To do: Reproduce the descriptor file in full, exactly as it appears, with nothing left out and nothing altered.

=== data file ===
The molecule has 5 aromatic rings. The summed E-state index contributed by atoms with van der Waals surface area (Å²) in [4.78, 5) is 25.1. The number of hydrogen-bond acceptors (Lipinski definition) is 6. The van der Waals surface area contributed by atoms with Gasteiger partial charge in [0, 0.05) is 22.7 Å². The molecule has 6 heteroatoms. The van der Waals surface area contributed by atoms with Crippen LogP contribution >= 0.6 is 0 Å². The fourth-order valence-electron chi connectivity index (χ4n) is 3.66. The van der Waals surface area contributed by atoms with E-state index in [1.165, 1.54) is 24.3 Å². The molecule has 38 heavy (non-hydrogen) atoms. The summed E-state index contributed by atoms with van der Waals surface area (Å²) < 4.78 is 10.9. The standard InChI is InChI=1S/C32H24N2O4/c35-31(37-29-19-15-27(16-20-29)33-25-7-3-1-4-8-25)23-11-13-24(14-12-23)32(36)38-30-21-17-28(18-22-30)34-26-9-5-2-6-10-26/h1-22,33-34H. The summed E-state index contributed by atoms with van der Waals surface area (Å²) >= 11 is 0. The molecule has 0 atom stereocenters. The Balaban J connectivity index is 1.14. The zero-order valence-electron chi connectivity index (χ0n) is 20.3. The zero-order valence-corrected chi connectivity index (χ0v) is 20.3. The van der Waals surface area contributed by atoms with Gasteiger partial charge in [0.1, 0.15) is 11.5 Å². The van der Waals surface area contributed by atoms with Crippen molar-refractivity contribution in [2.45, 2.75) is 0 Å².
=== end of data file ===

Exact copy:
The molecule has 5 aromatic rings. The summed E-state index contributed by atoms with van der Waals surface area (Å²) in [4.78, 5) is 25.1. The number of hydrogen-bond acceptors (Lipinski definition) is 6. The van der Waals surface area contributed by atoms with Gasteiger partial charge in [0, 0.05) is 22.7 Å². The molecule has 6 heteroatoms. The van der Waals surface area contributed by atoms with Crippen LogP contribution >= 0.6 is 0 Å². The fourth-order valence-electron chi connectivity index (χ4n) is 3.66. The van der Waals surface area contributed by atoms with E-state index in [1.165, 1.54) is 24.3 Å². The molecule has 38 heavy (non-hydrogen) atoms. The summed E-state index contributed by atoms with van der Waals surface area (Å²) < 4.78 is 10.9. The standard InChI is InChI=1S/C32H24N2O4/c35-31(37-29-19-15-27(16-20-29)33-25-7-3-1-4-8-25)23-11-13-24(14-12-23)32(36)38-30-21-17-28(18-22-30)34-26-9-5-2-6-10-26/h1-22,33-34H. The summed E-state index contributed by atoms with van der Waals surface area (Å²) >= 11 is 0. The molecule has 0 atom stereocenters. The Balaban J connectivity index is 1.14. The zero-order valence-electron chi connectivity index (χ0n) is 20.3. The zero-order valence-corrected chi connectivity index (χ0v) is 20.3. The van der Waals surface area contributed by atoms with Gasteiger partial charge in [0.1, 0.15) is 11.5 Å². The van der Waals surface area contributed by atoms with Crippen molar-refractivity contribution in [2.45, 2.75) is 0 Å².